Spain’s acting Prime Minister Pedro Sánchez has now put forward two Catalan Socialist politicians to head up Spain’s two chambers, the Congress and the Senate, less than a day after pro-independence parties vetoed his original choice for Spanish senate speaker.
Meritxell Batet, currently the Socialist government minister responsible for relations with the autonomous communities, who has sent out mixed messages over the years regarding an independence referendum, has been nominated as speaker of the Spanish Congress.
Meanwhile, Manuel Cruz, a philosophy professor and former universities spokesperson, who has been outspoken against independence, has been put forward for the less legally significant but highly symbolic role of Spanish Senate speaker.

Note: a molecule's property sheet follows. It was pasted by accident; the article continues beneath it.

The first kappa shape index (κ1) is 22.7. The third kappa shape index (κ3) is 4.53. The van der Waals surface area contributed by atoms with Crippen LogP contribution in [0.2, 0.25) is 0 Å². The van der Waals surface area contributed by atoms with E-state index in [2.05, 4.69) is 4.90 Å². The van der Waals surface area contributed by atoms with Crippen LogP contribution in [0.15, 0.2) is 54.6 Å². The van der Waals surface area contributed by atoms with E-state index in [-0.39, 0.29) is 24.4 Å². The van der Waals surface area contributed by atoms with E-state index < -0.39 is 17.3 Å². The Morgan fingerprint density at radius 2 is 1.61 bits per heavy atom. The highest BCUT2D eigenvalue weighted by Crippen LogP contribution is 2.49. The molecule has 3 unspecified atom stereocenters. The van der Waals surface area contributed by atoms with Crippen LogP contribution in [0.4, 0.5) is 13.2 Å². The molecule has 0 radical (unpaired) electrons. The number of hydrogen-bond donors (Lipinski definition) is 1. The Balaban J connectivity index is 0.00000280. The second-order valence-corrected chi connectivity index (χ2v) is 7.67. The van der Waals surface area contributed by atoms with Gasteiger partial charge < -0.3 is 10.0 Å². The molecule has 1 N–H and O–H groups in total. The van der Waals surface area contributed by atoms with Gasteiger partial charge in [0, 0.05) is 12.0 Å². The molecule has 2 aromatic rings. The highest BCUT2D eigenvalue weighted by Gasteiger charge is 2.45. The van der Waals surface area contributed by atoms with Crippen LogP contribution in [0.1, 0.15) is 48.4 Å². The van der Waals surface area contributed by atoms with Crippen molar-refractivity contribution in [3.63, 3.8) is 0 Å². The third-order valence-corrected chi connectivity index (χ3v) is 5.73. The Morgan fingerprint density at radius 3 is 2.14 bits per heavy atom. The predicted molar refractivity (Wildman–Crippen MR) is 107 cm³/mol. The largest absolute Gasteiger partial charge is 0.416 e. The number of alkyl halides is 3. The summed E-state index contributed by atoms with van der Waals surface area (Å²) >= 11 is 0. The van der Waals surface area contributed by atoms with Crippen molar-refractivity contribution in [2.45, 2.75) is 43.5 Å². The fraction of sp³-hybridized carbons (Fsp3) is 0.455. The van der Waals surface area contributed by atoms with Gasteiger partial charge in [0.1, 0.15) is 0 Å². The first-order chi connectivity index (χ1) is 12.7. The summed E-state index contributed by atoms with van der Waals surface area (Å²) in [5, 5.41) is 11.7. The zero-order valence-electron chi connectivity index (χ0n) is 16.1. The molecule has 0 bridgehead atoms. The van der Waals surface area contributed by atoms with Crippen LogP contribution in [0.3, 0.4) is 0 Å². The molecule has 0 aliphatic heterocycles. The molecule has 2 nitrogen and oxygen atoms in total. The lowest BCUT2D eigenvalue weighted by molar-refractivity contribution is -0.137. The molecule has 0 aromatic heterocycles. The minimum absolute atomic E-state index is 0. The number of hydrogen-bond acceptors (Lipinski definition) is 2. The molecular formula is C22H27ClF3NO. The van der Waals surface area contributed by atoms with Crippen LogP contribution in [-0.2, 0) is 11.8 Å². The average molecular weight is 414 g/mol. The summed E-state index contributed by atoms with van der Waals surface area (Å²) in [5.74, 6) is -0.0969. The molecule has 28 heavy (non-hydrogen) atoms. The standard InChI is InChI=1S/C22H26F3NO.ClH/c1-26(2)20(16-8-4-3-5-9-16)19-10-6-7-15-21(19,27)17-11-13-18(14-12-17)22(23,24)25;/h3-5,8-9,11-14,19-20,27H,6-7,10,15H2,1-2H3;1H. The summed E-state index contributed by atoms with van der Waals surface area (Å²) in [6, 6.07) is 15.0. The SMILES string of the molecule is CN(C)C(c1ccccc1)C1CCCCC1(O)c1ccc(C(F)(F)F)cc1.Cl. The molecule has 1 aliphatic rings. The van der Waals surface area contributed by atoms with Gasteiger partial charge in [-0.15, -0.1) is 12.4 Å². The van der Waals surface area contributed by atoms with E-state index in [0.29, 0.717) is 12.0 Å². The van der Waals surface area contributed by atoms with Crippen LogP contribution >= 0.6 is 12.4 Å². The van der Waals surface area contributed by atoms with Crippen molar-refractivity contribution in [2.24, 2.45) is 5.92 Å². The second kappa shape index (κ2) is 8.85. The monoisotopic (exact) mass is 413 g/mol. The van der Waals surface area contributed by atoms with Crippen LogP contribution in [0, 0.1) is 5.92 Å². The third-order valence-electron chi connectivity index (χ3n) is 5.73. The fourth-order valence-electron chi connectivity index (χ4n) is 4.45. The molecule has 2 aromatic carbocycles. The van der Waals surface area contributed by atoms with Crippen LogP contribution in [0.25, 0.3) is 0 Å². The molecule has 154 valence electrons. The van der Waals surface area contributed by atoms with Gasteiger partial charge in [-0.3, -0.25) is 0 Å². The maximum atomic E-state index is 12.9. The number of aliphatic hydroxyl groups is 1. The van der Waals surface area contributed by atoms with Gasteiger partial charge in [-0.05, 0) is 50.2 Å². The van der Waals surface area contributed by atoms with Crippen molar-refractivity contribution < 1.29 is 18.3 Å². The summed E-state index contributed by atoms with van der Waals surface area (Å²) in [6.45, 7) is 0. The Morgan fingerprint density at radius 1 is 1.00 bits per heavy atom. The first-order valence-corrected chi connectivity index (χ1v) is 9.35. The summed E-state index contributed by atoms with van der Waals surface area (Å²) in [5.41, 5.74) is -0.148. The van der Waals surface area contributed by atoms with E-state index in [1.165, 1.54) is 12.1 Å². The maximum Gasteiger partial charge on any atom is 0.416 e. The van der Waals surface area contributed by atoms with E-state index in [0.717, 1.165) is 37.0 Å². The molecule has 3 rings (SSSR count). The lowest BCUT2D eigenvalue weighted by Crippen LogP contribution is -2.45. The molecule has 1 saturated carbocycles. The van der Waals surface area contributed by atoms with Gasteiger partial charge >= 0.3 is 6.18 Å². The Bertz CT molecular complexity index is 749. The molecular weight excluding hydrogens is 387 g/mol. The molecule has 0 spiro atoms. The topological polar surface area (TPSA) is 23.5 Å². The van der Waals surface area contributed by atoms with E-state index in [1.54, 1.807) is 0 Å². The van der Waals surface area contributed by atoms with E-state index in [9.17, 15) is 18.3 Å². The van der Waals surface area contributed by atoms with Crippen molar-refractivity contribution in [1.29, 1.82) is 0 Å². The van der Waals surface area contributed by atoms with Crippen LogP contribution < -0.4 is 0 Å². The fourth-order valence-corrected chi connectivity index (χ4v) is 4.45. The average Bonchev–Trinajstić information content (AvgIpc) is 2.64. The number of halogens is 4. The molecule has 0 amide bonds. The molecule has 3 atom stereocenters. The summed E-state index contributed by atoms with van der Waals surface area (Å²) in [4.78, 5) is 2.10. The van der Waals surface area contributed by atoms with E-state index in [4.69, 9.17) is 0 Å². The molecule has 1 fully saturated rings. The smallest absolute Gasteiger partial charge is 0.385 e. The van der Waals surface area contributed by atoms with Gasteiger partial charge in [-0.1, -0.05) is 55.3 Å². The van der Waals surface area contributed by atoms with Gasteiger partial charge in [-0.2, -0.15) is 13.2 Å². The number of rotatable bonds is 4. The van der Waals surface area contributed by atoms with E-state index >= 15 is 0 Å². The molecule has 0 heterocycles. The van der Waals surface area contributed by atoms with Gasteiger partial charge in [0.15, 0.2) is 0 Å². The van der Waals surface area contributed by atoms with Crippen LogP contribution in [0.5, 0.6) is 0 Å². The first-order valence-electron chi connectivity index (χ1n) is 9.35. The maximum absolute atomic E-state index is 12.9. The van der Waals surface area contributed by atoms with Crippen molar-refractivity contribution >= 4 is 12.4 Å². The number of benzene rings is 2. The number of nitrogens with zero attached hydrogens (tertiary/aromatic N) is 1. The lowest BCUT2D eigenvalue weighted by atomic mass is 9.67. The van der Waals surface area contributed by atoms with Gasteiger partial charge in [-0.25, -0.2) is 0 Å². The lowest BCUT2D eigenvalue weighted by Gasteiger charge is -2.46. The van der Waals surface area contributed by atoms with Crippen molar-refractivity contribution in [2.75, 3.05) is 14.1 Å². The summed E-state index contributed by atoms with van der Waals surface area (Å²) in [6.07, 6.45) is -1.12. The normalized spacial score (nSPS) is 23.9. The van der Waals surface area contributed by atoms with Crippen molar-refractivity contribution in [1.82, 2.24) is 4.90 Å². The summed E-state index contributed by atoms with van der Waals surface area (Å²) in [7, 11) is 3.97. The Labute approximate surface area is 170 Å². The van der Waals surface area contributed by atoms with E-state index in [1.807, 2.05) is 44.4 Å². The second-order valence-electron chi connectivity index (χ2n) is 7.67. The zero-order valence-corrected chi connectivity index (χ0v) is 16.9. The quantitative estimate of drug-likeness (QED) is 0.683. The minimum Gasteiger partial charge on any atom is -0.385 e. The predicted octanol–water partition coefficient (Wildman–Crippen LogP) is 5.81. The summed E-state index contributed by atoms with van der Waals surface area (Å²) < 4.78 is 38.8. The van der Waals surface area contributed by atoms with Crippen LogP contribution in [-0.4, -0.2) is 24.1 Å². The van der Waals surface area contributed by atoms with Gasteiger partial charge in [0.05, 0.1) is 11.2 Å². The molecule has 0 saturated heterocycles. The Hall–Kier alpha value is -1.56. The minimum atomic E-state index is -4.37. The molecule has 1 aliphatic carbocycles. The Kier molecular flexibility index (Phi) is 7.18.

Cruz is a close friend of Miquel Iceta, leader of the Catalan Socialists (PSC) party, who was the first choice for the role before pro-independence parties vetoed his appointment to Spain’s senate, accusing the governing Socialists (PSOE) of tokenism.
Responding to the news, Iceta said that ‘sometimes good things can arise from bad things’ and emphasised that it showed Sánchez’s ‘commitment to dialogue, coexistence and reform’.
Neither of the new nominees will need the go-ahead from the Catalan Parliament to take up office, since they were both elected to their respective chambers at the April general election, which the Socialists won without securing an overall minority.
Acting Prime Minister Sánchez has vowed that the new parliament would be centred on ‘consensus’ and solving the Catalan crisis ‘within the framework of the Spanish Constitution’.